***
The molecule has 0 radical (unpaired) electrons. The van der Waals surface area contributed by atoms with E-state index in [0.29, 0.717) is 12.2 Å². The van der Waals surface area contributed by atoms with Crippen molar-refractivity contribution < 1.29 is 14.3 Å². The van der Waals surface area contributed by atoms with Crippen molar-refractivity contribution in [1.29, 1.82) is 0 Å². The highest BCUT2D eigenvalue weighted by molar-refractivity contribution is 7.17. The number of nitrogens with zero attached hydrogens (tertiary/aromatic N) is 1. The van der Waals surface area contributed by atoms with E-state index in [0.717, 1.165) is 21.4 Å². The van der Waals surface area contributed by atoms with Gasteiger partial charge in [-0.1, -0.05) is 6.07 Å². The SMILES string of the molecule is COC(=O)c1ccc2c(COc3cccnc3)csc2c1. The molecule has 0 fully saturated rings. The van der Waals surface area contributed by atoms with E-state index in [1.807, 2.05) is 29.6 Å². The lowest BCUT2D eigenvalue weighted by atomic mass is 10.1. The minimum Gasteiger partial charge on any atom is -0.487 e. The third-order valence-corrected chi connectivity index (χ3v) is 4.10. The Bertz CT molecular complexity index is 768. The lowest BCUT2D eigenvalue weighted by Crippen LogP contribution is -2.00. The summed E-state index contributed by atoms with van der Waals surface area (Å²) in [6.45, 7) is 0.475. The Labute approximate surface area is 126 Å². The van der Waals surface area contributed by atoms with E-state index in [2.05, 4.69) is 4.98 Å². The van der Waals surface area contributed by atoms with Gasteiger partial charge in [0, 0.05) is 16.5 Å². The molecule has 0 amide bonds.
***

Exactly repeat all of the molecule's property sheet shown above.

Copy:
The molecule has 0 radical (unpaired) electrons. The van der Waals surface area contributed by atoms with E-state index in [0.29, 0.717) is 12.2 Å². The van der Waals surface area contributed by atoms with Crippen molar-refractivity contribution < 1.29 is 14.3 Å². The van der Waals surface area contributed by atoms with Crippen molar-refractivity contribution in [1.29, 1.82) is 0 Å². The highest BCUT2D eigenvalue weighted by molar-refractivity contribution is 7.17. The number of nitrogens with zero attached hydrogens (tertiary/aromatic N) is 1. The van der Waals surface area contributed by atoms with E-state index in [0.717, 1.165) is 21.4 Å². The van der Waals surface area contributed by atoms with Gasteiger partial charge in [-0.1, -0.05) is 6.07 Å². The SMILES string of the molecule is COC(=O)c1ccc2c(COc3cccnc3)csc2c1. The molecule has 0 fully saturated rings. The van der Waals surface area contributed by atoms with E-state index in [1.807, 2.05) is 29.6 Å². The lowest BCUT2D eigenvalue weighted by atomic mass is 10.1. The minimum Gasteiger partial charge on any atom is -0.487 e. The third-order valence-corrected chi connectivity index (χ3v) is 4.10. The Bertz CT molecular complexity index is 768. The lowest BCUT2D eigenvalue weighted by Crippen LogP contribution is -2.00. The summed E-state index contributed by atoms with van der Waals surface area (Å²) in [6.45, 7) is 0.475. The Labute approximate surface area is 126 Å². The van der Waals surface area contributed by atoms with E-state index in [2.05, 4.69) is 4.98 Å². The van der Waals surface area contributed by atoms with Gasteiger partial charge in [0, 0.05) is 16.5 Å². The molecule has 0 amide bonds.